Exeter to give controversial conference profits to charity

Exeter College, which over Easter hosted a conference by a controversial Christian group, plans to donate all profits from the event to a charity which supports LGBTQ causes, a decision which has been praised by students.

The conference, known as The Wilberforce Academy, was hosted at Exeter during the last vacation by Christian Concern, an organisation which some have labelled homophobic as it supports ‘corrective therapy’ for homosexuals.

The college’s decision to donate its profits from the conference comes after a petition was sent to the Rector, Bursar and Chaplain last week, carrying over 150 student signatures and complaining about the behaviour of the conference guests.

The petition accused members of Christian Concern of making homophobic remarks to Exeter student Nick Georgiou, comparing his homosexuality to the sexuality of a paedophile and labelling him “immoral.” Conference guests also reportedly distributed anti-abortion leaflets in communal areas in college, and held an anti-Islamic talk.

The petition had also criticised the college’s initial handling of the matter, referring to “the indolence of College when it came both to responding to media criticism and to ensuring the behaviour of the conference.”

Ella-Mae Lewis, LGBTQ Rep at Exeter, was among many students who praised the college’s reaction to the petition. She said, “Their response was completely overwhelming. All student members with specific issues were invited to speak to the Sub-Rector (the Rector is on sabbatical), and as we requested, a Working Group was set up to vet future Conferences.”

The exact size of the donation has yet to be determined, but Lewis claimed, “The Bursar is currently calculating the number, which he’ll be communicating to us: he seems to think it will probably be quite a figure!”

The college has not confirmed which charity will receive the money. Lewis said that the Terrence Higgins trust, a British charity that campaigns on AIDS- and HIV-related issues, has been suggested.

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She concluded, “[College] have really impressed us by proving that, as they have always said, this was not about the money. All we can do is thank the JCR and MCR members who helped make the petition possible, and thank College for really rising to the occasion!”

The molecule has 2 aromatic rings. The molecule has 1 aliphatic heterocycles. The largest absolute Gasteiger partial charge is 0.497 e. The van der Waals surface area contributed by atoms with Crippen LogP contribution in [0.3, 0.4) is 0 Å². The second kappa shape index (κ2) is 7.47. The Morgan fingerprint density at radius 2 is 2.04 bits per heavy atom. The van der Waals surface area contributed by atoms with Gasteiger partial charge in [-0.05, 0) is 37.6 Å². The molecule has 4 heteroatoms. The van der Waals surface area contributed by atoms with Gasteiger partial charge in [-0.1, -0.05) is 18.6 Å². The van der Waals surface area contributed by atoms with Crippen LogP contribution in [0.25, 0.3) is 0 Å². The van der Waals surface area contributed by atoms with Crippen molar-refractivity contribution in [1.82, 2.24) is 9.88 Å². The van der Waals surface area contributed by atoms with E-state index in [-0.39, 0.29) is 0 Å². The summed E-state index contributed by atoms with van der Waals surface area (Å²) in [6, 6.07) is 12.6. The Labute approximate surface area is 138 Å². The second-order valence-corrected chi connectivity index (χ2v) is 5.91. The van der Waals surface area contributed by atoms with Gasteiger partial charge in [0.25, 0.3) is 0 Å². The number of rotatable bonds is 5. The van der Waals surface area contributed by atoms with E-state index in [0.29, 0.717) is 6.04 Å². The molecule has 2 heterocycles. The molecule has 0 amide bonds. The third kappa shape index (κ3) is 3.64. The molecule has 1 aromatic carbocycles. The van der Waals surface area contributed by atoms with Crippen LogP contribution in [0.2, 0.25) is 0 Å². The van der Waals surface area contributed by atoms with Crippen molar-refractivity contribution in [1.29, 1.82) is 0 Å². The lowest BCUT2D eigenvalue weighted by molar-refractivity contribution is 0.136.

Dr Maureen Taylor, Sub-Rector of Exeter College, confirmed that the donation will be made.

Reverend Mr Stephen Hearn, Chaplain at Exeter and one of the Governing Body members to whom the students’ petition was addressed, commented, “I think it’s an excellent decision and I’m delighted.” Explaining the reasoning behind the decision, he said, “We were keen to show that this was never about conference income.”

Benjamin Clayton, Exeter JCR President, was also complimentary about the college’s reaction to the controversy. He said, “As JCR President what has struck me most is the positive and productive way in which the whole of college has dealt with the situation.

“Members of the JCR, irrespective of whether they associate with LGBT more generally, have gone out of their way to organise LGBT events, parties and information sessions, to reaffirm Exeter as a place where all are free to flourish intellectually and socially irrespective of sexual orientation.

“I believe College’s decision to donate the proceeds of the conference to charity backs this message up, and shows strongly that the JCR, MCR and College are working together to make Exeter the brilliant College we know it is.”

Ben Houghton, a third year at Exeter, claimed that allowing the conference to take place at the college was a mistake, arguing, “The fact that college let Christian Concern come in the first place was pretty awful. It should never have been allowed to happen.”

However, he praised their decision to donate the profits, saying, “It shows that they are remorseful, and realise that they’ve upset a lot of students.”